I am sure some of you remember the DIY audio rack I made from zebrawood and ambrosia/spalted maple.
If you don't pics are below:
Recently, my wife and I finally received our custom made Amish furniture for our bedroom. A very simple, almost mission style in natural finish cherry. I love the way that cherry ages and the platform bed, bookcase headboard, book shelf, nightstand and 7 drawer chest that we purchased are heirloom quality pieces. We spent a LOT on it but we also know it will be the last set of bedroom furniture we need to buy.
That being said, my now 16 yo daughter moved in with us back in August. It caused the loss of my office/2 channel room. So I moved the rack and gear into our bedroom. The more we looked at it, the more we were convinced that I needed to make a matching rack for the bedroom furniture and utilize the zebrawood/ambrosia maple one in the living room with the HT gear as it matched/contrasted better with the dark wood furniture and maple flooring there.
This weekend I picked up the materials to build a similar (slightly improved design) cherry one for the bedroom.
The design differences are mainly in the size of the rack. It is going to be 2 inches deeper, 2 inches wider and 1 inch taller than the current design. I am also using 2.25"x2.25" legs instead of 1.5"x1.5" and the shelves are 6/4 vs 5/4 on the other one.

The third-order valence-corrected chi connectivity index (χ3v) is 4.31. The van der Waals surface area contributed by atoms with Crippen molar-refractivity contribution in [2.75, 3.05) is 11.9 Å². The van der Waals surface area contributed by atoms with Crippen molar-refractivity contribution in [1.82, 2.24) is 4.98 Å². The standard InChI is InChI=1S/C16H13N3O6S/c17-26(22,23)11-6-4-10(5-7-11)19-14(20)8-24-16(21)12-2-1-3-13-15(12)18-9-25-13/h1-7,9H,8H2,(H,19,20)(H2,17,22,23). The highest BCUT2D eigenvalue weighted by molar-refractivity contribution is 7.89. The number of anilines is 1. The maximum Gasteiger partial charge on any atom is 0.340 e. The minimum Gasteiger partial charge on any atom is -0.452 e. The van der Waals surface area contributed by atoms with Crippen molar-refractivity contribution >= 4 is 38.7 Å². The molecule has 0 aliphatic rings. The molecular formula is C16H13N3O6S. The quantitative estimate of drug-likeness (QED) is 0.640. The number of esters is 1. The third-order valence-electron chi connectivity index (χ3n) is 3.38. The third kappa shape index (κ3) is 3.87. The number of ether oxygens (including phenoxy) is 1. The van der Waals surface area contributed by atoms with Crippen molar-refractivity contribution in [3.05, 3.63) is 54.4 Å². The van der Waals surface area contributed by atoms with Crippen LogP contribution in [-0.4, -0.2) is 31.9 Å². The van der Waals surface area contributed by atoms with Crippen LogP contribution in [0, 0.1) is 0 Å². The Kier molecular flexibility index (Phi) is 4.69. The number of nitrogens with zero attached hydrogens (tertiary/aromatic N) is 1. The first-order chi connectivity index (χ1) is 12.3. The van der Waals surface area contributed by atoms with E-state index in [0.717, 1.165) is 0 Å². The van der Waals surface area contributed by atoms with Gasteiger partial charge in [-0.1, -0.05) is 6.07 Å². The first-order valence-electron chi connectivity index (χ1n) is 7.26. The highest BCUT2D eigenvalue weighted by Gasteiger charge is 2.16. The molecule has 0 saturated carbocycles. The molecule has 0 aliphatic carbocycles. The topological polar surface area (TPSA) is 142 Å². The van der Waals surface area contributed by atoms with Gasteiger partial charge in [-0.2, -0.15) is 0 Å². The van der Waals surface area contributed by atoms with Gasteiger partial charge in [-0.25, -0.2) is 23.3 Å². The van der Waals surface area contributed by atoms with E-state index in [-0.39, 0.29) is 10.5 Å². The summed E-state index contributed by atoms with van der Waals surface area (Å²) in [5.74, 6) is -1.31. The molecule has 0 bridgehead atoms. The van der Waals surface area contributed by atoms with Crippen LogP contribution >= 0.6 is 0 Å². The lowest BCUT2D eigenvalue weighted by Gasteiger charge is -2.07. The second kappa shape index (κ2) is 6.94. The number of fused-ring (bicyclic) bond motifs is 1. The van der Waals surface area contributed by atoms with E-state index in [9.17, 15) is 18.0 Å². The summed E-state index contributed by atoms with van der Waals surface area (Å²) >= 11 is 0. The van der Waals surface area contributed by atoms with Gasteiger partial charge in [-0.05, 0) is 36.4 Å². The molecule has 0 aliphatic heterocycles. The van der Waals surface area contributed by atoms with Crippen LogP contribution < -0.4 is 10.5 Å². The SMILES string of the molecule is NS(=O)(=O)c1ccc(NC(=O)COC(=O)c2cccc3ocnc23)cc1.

Overall, the rack will be more solid and will be finished with a simple clear sealer and a semi gloss poly to match the bedroom set.
So far, the progress has been:
1. thickness planed and cut the shelves to width
2. biscuit joined, glued and clamped the shelves (really hard to find cherry boards in 18" widths hehe)
3. once the glue dried, belt sanded/assembly sanded the shelves
4. cut legs from a chunk of 10/4 cherry board
5. thickness planed and assembly sanded the legs
6. made 7 cutting boards from the remaining scrap cherry along with scrap birdseye and tiger maple and walnut heartwood scraps...I always end up making 4 to 8 cutting boards from scrap stock I have laying around...I also made my first end grain butcher block this weekend. Going to reserve judgement on the success or failure until I get it planed and sanded. But it looks good so far.
I haven't taken any pictures yet but will be shooting some maybe tonight when I go to the shop and thickness plane the cutting boards.
I really wish I could make a living doing this stuff. I love computers but working with pre-fabbed parts just feels colder than taking a block of wood, working with your hands and tools and ending up with some functional piece of furniture or decoration.
One of the primary requirements of house when we build will be enough room to build a shop out back. A small out building that is heated/cooled with a workshop and office area for me to do woodworking and to store/fiddle with my motorcycles.
More updates to come...